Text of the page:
I am trying to plot a sequence of functions, for example{(a+b)^i},{i,1,100}. All the expressions I have stored in the list. Now I want to plot them and see how their value would change if I change variable b. I defined test2 as the stored sequence and give the a the value of 1. I tried, Manipulate[ListPlot[test2], {b, 0.1, 0.22, 0.01}], but it doesn't work. Could you give me some suggestions?

Thanks a lot!

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    $\begingroup$ Try Manipulate[ ListPlot[Table[(1 + b)^i, {i, 1, 100}]], {b, 0.1, 0.22, 0.01}]? $\endgroup$ – kglr May 20 '15 at 19:38
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    $\begingroup$ Yes, the point is that you need to make the dependence of the first argument of Manipulate on b explicit. $\endgroup$ – Sjoerd C. de Vries May 20 '15 at 19:40
  • $\begingroup$ If the expression inside the ListPlot becomes unwieldy, you could take advantage of With for value injection inside the Manipulate expression, so you can define the values separately. Functionally it will lead to the same result, but it may be more readable. For instance: With[{ yourtable = Table[(1 + b)^i, {i, 1, 100}] }, Manipulate[ ListPlot[ yourtable ], {b, 0.1, 0.22, 0.01}] ] $\endgroup$ – MarcoB May 20 '15 at 20:44
  • $\begingroup$ Thank you guys! However, what I said is just an example. What I wanted to do is more complex: I cannot simply use Table[(1 + b)^i, {i, 1, 100}] and the sequence is a function sequence constructed by substitution. $\endgroup$ – Aguang May 20 '15 at 22:19
  • $\begingroup$ For instance, call this sequence I want to analyze as A. I know A[[0]]=f(a,b), and I know A[[1]]=g(A[0]), A[[2]]=g(A[1]),...etc. After I constructed the A sequence, I want to plot all of them and analyze them using Manipulate function. It's not easy to simply use Table function to finish this. Thanks again! $\endgroup$ – Aguang May 20 '15 at 22:26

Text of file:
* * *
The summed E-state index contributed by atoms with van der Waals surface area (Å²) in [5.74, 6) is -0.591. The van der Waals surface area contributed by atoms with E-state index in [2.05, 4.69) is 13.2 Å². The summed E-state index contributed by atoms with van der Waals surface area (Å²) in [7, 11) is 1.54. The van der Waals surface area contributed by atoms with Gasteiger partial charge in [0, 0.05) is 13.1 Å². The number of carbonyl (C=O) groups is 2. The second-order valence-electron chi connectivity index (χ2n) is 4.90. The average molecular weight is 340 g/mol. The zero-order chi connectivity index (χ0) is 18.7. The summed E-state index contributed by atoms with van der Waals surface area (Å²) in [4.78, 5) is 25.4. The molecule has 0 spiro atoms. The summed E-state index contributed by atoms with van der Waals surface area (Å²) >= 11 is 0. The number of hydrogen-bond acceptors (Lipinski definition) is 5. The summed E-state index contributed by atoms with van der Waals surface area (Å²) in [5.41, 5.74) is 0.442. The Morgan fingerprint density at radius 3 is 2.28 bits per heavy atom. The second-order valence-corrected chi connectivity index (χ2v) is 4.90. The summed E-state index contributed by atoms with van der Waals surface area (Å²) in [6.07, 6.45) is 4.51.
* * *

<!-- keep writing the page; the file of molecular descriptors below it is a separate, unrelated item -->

You can construct your list within the argument of manipulate using NestList (see its documentation). This function applies a function you give it (e.g. your $g$ function) to an argument repeatedly.

For instance, the following expression starts from the value $2$, applies the pure function 3# & to it (= "take the argument, multiply it by 3"), and reports the result, then repeats the process on this result. This is repeated a total of $5$ times:

NestList[3# &, 2, 5]

(* Out: {2, 6, 18, 54, 162, 486} *)

You can use this to construct a recurrence based on any starting point, including a variable one whose value you can control with Manipulate. For instance, in the following we take a starting value that depends on $b$, the Manipulated variable, then apply the function (10+#/2&) it ten times (which is also a value you could control from Manipulate, if you wanted), and plot the resulting list of values:

    NestList[10 + #/2 &, 10 b, 10], 
    PlotRange -> {0.5, 110}
  {{b, 3}, 1, 10}

Mathematica graphics

  • $\begingroup$ Thanks a lot. I think this works. I will try it. $\endgroup$ – Aguang May 22 '15 at 0:32
  • $\begingroup$ @Aguang glad to hear it, let me know how it works out for you $\endgroup$ – MarcoB May 22 '15 at 0:33

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